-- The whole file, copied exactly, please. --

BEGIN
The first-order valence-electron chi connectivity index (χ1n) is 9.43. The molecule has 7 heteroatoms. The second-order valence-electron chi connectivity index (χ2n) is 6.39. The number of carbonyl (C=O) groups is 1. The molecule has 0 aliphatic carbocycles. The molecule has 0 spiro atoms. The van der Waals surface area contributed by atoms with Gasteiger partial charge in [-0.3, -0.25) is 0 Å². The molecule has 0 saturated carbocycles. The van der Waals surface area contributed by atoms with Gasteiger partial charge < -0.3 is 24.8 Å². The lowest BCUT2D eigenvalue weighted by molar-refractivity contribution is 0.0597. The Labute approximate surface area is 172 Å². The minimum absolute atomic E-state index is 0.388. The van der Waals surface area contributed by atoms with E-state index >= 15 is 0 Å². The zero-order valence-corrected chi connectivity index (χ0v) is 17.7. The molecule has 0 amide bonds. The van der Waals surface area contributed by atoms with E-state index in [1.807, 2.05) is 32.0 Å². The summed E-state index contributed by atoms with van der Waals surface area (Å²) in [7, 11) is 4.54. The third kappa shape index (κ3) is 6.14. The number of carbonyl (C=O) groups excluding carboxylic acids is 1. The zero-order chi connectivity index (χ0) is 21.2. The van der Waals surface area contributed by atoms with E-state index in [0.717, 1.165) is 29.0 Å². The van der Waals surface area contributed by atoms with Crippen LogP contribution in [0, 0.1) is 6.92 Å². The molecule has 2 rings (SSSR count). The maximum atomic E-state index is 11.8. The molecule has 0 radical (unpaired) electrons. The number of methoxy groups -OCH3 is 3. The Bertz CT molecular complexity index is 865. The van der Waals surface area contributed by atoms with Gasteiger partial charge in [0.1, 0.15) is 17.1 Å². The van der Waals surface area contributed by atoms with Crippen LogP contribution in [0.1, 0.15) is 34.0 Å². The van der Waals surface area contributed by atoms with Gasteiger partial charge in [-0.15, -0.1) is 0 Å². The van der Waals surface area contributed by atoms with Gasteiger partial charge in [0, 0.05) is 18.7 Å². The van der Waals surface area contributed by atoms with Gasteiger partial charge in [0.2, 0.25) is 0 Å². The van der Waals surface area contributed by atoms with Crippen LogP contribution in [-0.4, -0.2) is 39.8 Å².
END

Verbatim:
The first-order valence-electron chi connectivity index (χ1n) is 9.43. The molecule has 7 heteroatoms. The second-order valence-electron chi connectivity index (χ2n) is 6.39. The number of carbonyl (C=O) groups is 1. The molecule has 0 aliphatic carbocycles. The molecule has 0 spiro atoms. The van der Waals surface area contributed by atoms with Gasteiger partial charge in [-0.3, -0.25) is 0 Å². The molecule has 0 saturated carbocycles. The van der Waals surface area contributed by atoms with Gasteiger partial charge < -0.3 is 24.8 Å². The lowest BCUT2D eigenvalue weighted by molar-refractivity contribution is 0.0597. The Labute approximate surface area is 172 Å². The minimum absolute atomic E-state index is 0.388. The van der Waals surface area contributed by atoms with E-state index >= 15 is 0 Å². The zero-order valence-corrected chi connectivity index (χ0v) is 17.7. The molecule has 0 amide bonds. The van der Waals surface area contributed by atoms with E-state index in [1.807, 2.05) is 32.0 Å². The summed E-state index contributed by atoms with van der Waals surface area (Å²) in [7, 11) is 4.54. The third kappa shape index (κ3) is 6.14. The number of carbonyl (C=O) groups excluding carboxylic acids is 1. The zero-order chi connectivity index (χ0) is 21.2. The van der Waals surface area contributed by atoms with E-state index in [0.717, 1.165) is 29.0 Å². The van der Waals surface area contributed by atoms with Crippen LogP contribution in [0, 0.1) is 6.92 Å². The molecule has 2 rings (SSSR count). The maximum atomic E-state index is 11.8. The molecule has 0 radical (unpaired) electrons. The number of methoxy groups -OCH3 is 3. The Bertz CT molecular complexity index is 865. The van der Waals surface area contributed by atoms with Gasteiger partial charge in [0.1, 0.15) is 17.1 Å². The van der Waals surface area contributed by atoms with Crippen LogP contribution in [0.1, 0.15) is 34.0 Å². The van der Waals surface area contributed by atoms with Gasteiger partial charge in [-0.15, -0.1) is 0 Å². The van der Waals surface area contributed by atoms with Gasteiger partial charge in [0, 0.05) is 18.7 Å². The van der Waals surface area contributed by atoms with Gasteiger partial charge in [0.2, 0.25) is 0 Å². The van der Waals surface area contributed by atoms with Crippen LogP contribution in [-0.4, -0.2) is 39.8 Å².